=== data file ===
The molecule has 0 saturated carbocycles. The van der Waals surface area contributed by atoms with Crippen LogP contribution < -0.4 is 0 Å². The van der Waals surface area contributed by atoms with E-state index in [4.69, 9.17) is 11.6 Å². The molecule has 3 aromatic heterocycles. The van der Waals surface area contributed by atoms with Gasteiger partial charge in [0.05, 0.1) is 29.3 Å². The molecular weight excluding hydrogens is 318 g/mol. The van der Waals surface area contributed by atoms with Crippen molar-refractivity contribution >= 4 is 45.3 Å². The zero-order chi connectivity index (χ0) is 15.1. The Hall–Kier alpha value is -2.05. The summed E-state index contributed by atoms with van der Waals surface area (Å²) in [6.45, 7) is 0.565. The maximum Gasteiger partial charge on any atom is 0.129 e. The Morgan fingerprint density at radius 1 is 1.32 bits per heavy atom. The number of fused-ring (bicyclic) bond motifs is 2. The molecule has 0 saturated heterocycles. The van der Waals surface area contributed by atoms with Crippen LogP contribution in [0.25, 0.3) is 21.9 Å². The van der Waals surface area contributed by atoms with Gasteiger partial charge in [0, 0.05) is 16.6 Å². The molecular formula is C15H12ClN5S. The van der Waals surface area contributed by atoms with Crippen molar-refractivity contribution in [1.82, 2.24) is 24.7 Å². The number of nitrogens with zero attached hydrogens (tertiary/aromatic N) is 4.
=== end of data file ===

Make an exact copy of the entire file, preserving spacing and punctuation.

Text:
The molecule has 0 saturated carbocycles. The van der Waals surface area contributed by atoms with Crippen LogP contribution < -0.4 is 0 Å². The van der Waals surface area contributed by atoms with E-state index in [4.69, 9.17) is 11.6 Å². The molecule has 3 aromatic heterocycles. The van der Waals surface area contributed by atoms with Gasteiger partial charge in [0.05, 0.1) is 29.3 Å². The molecular weight excluding hydrogens is 318 g/mol. The van der Waals surface area contributed by atoms with Crippen molar-refractivity contribution >= 4 is 45.3 Å². The zero-order chi connectivity index (χ0) is 15.1. The Hall–Kier alpha value is -2.05. The summed E-state index contributed by atoms with van der Waals surface area (Å²) in [6.45, 7) is 0.565. The maximum Gasteiger partial charge on any atom is 0.129 e. The Morgan fingerprint density at radius 1 is 1.32 bits per heavy atom. The number of fused-ring (bicyclic) bond motifs is 2. The molecule has 0 saturated heterocycles. The van der Waals surface area contributed by atoms with Crippen LogP contribution in [0.25, 0.3) is 21.9 Å². The van der Waals surface area contributed by atoms with Gasteiger partial charge in [0, 0.05) is 16.6 Å². The molecular formula is C15H12ClN5S. The van der Waals surface area contributed by atoms with Crippen molar-refractivity contribution in [1.82, 2.24) is 24.7 Å². The number of nitrogens with zero attached hydrogens (tertiary/aromatic N) is 4.